13. A method according to claim 12 in which the modululus x has been derived by finding the smallest integer for which modulo reduction of the h' values obtained for the set of coefficients found by the iteration results in no clash, or in fewer than a predetermined number of clashes.
14. A video coding method using inter-frame coding and generating a movement matrix indicating those elements of a picture pattern which have substantially changed between frames, including a method according to claim 9 or 10 for classifying such matrices, and transmitting to a receiver, for each picture pattern, the corresponding class identification word and information concerning elements of the picture pattern selected according to the standard pattern associated with that class identification word.
15. A video coding method according to claim 14 including generating a motion vector in respect of a moving picture area by comparing the class identification words for the corresponding areas in two successive frames.
16. A video coding method according to claim 15 in which the comparison is effected by employing the two class identification words to access a look-up table in which are stored motion vectors corresponding to respective class identification word combinations.
The present invention relates to pattern processing and is particularly, though not exclusively, concerned with the application of such processing to the coding of video signals.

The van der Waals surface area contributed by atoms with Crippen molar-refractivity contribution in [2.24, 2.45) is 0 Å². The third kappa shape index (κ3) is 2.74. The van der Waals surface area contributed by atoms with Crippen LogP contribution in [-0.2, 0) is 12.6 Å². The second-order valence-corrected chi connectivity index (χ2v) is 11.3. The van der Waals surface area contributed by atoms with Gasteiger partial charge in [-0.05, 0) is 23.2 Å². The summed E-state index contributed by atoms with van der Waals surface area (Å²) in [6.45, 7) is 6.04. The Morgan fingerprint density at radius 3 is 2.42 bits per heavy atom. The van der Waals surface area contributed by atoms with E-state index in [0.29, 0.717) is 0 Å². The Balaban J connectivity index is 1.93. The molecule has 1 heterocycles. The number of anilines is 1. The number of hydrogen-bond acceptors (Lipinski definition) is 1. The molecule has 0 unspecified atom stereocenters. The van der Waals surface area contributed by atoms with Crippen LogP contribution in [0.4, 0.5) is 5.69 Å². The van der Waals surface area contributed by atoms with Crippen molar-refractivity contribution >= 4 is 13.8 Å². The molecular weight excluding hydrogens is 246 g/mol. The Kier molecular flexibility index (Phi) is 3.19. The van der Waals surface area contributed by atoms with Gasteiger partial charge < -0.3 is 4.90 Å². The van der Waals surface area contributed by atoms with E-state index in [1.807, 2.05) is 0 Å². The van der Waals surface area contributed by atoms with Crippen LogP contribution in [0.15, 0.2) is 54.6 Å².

One example is in video coders employing inter-frame conditional replenishment coding for the transmission of moving pictures. The difference is taken between picture element values and predicted values (ie those from the preceding frame). The differences are applied to a threshold circuit which for each difference value produces a `1` or a `0` indicating whether or not a threshold value is exceeded, thereby forming a "movement matrix". Only those element values (or, if preferred, element differences) having a `1` in the coresponding element of the movement matrix are coded for transmission.
At the receiver, the received information is used to update an image stored in a local frame store. In order that the receiver can correctly decode the received information side information indicating which coefficients have been sent must be included in the transmission. Sending all bits of the movement matrix represents a substantial overhead, and it has therefore been proposed to divide the picture into 8 "vector quantise" each 8 nearest one of a set of (eg) 32 patterns which can be identified to the receiver using only five transmitted bits. Hitherto this matching has been achieved using a correlation method with the patterns; this is computationally extravagant and even with high speed processing 32 patterns is the maximum normally practicable in real time.